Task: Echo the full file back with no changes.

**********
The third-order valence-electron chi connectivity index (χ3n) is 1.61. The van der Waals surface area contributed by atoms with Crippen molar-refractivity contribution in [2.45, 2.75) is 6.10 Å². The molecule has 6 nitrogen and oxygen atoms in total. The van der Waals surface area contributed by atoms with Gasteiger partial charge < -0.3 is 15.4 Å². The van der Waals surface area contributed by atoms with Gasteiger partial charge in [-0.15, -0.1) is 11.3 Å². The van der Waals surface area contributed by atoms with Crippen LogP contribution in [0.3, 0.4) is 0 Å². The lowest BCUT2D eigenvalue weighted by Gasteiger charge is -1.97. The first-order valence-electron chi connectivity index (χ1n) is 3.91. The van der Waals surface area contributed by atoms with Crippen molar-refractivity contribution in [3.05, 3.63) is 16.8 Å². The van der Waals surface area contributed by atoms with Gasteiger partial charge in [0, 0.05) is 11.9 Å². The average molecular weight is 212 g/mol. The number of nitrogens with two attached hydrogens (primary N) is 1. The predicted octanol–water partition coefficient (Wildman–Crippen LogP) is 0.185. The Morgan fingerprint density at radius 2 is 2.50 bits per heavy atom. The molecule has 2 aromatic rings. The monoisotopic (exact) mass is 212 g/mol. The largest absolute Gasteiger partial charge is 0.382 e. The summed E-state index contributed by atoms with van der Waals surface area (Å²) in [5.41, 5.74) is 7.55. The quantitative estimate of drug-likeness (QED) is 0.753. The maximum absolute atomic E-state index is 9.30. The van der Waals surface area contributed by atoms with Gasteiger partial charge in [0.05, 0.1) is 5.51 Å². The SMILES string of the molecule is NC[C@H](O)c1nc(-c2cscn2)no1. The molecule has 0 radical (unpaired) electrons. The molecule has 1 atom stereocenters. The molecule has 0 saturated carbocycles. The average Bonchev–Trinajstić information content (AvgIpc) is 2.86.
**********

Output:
The third-order valence-electron chi connectivity index (χ3n) is 1.61. The van der Waals surface area contributed by atoms with Crippen molar-refractivity contribution in [2.45, 2.75) is 6.10 Å². The molecule has 6 nitrogen and oxygen atoms in total. The van der Waals surface area contributed by atoms with Gasteiger partial charge < -0.3 is 15.4 Å². The van der Waals surface area contributed by atoms with Gasteiger partial charge in [-0.15, -0.1) is 11.3 Å². The van der Waals surface area contributed by atoms with Crippen LogP contribution in [0.3, 0.4) is 0 Å². The lowest BCUT2D eigenvalue weighted by Gasteiger charge is -1.97. The first-order valence-electron chi connectivity index (χ1n) is 3.91. The van der Waals surface area contributed by atoms with Crippen molar-refractivity contribution in [3.05, 3.63) is 16.8 Å². The van der Waals surface area contributed by atoms with Gasteiger partial charge in [0, 0.05) is 11.9 Å². The average molecular weight is 212 g/mol. The number of nitrogens with two attached hydrogens (primary N) is 1. The predicted octanol–water partition coefficient (Wildman–Crippen LogP) is 0.185. The Morgan fingerprint density at radius 2 is 2.50 bits per heavy atom. The molecule has 2 aromatic rings. The monoisotopic (exact) mass is 212 g/mol. The largest absolute Gasteiger partial charge is 0.382 e. The summed E-state index contributed by atoms with van der Waals surface area (Å²) in [5.41, 5.74) is 7.55. The quantitative estimate of drug-likeness (QED) is 0.753. The maximum absolute atomic E-state index is 9.30. The van der Waals surface area contributed by atoms with Gasteiger partial charge in [0.05, 0.1) is 5.51 Å². The SMILES string of the molecule is NC[C@H](O)c1nc(-c2cscn2)no1. The molecule has 0 radical (unpaired) electrons. The molecule has 1 atom stereocenters. The molecule has 0 saturated carbocycles. The average Bonchev–Trinajstić information content (AvgIpc) is 2.86.